Depicting war in entertainment is obviously a tricky process. Whereas the whole spectacle of war creates immense action for the screen and inviting drama for the page, writers and producers always have to be careful with paying the right amount of respect to the people who actually fought and died in conflict. As Christopher Nolan’s Dunkirk was released in cinemas only a week ago, it seems appropriate to look at the films, TV series and books that find the right balance between engaging the audience or reader, as well as pay their respects through realism and sensitivity.
War films have become one of cinema’s defining genres. The very nature of depicting conflict on the silver screen can range in scale from two men in a fist fight to clashes between massive armies in grand battles. Directors have been lauded over the years for the ability to engage audiences in a battle through camera techniques, sound, lighting and much more. Nonetheless, the best war films take war for what it really was, not ones that create a stylised, aesthetically pleasing approach.
Such an example would be Steven Spielberg’s 1998 epic Saving Private Ryan, made famous by those astonishing first 20 minutes of the Normandy D-Day landings in 1944. Repeated throughout the film, the genius is in the way soldiers are depicted – not as brave heroes fighting for a righteous cause, but as real people forced into a terrifying situation where their lives are at risk. The emotions seen on every soldier’s face on that beach and the other battle scenes in the film take centre stage, as Spielberg takes away eye-catching set pieces and sophisticated action sequences, relying on shaky-cam and perfect sound mixing to give a sense of what war was really like.
This is essentially what all the best war films look to do: show war at its most horrifying in order for the audience to see how it impacts people. Another film that does this brilliantly is the German 1981 film Das Boot, directed by Wolfgang Petersen, about a German U-Boat and its crew. The film expertly breaks our perception of submarine warfare and the men who fought in it. Instead of being shown an unstoppable and cunning machine as the U-boats are so often thought to be, we see the claustrophobic and terrifying reality the crew faced, as the threat of sinking is present throughout the film. Furthermore, instead of depicting the crew as over-confident, die-hard Nazis loyal to the regime, the film shows terrified sailors who see the faults of their country’s government and motives. The audience is made to feel like they are in the U-boat themselves, experiencing everything that makes war so dreadful.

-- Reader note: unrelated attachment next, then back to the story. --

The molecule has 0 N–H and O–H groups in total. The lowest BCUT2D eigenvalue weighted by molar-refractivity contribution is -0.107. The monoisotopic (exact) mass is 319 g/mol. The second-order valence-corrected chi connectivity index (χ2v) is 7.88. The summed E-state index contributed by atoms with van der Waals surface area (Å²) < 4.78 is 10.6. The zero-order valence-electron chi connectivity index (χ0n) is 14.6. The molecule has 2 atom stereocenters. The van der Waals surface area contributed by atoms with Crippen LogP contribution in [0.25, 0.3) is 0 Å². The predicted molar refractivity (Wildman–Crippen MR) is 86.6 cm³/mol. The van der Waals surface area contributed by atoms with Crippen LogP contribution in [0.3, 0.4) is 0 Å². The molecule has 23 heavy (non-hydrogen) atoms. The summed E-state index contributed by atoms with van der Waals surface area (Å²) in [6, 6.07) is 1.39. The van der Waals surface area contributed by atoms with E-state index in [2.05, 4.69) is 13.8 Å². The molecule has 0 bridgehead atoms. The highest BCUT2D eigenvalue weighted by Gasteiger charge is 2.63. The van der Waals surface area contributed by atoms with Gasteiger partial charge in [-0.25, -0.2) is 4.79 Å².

Similarly to war cinema, war television has the opportunity to visually display conflict to audiences. However, the benefit of television is that the narrative is not restricted to two hours, but can last through a whole series of episodes, allowing the audience to engage more with the characters. Therefore, the best war TV series let the audience connect and attach to relatable characters whilst visually depicting a realistic view of warfare on the screen. The perfect example of this was the 2001 Band of Brothers, produced by Steven Spielberg and Tom Hanks, which follows the experiences of an American paratroop company from D-Day to the end of World War II. What this show does so well is that it focuses on several different characters in each of its ten episodes, thereby allowing the audience to experience war from many different perspectives across the company and understand what the war might have been like for these soldiers.
The other advantage of depicting war on television is that it provides a good platform to explore its very complex narrative. Since war is not just one event, but a series of connected events and actions leading to a conclusion, the best war TV series successfully tell the story of a war from start to finish, staying as historically accurate and realistic as possible, and keep the audience engaged throughout, as seen in 2010’s The Pacific. From the same producers as Band of Brothers, The Pacific focuses more on the actual conflict between the US and Japan in WWII, rather than the characters, but each episode tells an individual event that was significant in the fight and manages to provide a cinematic spectacle of each battle on the small screen.
Finally, depicting war through books and literature allows authors unrestricted control over what they can write. Whereas visual representations of war are restricted by budget costs and actual physical capabilities of filming battle and conflict, authors can explore all the different aspects of war and describe the context and very nature of warfare as fully as possible. Thereby, the perfect war book looks at all the important aspects of war, such as the nature of the conflict and the characters impacted by it, and weaves it all together into one compelling and engaging narrative. A book that does this so well is Leo Tolstoy’s epic War and Peace. The book both chronicles the story of Napoleon’s invasion of Russia in 1812 and its impact on five Russian aristocratic families, expertly mixing fiction with historic narrative to fully explore what the war was and how the people fighting it had to adapt to survive.
Dunkirk (2017), directed by Christopher Nolan, is distributed in the UK by Warner Bros.. Certificate 12a. Watch a summary of the greatest war films below.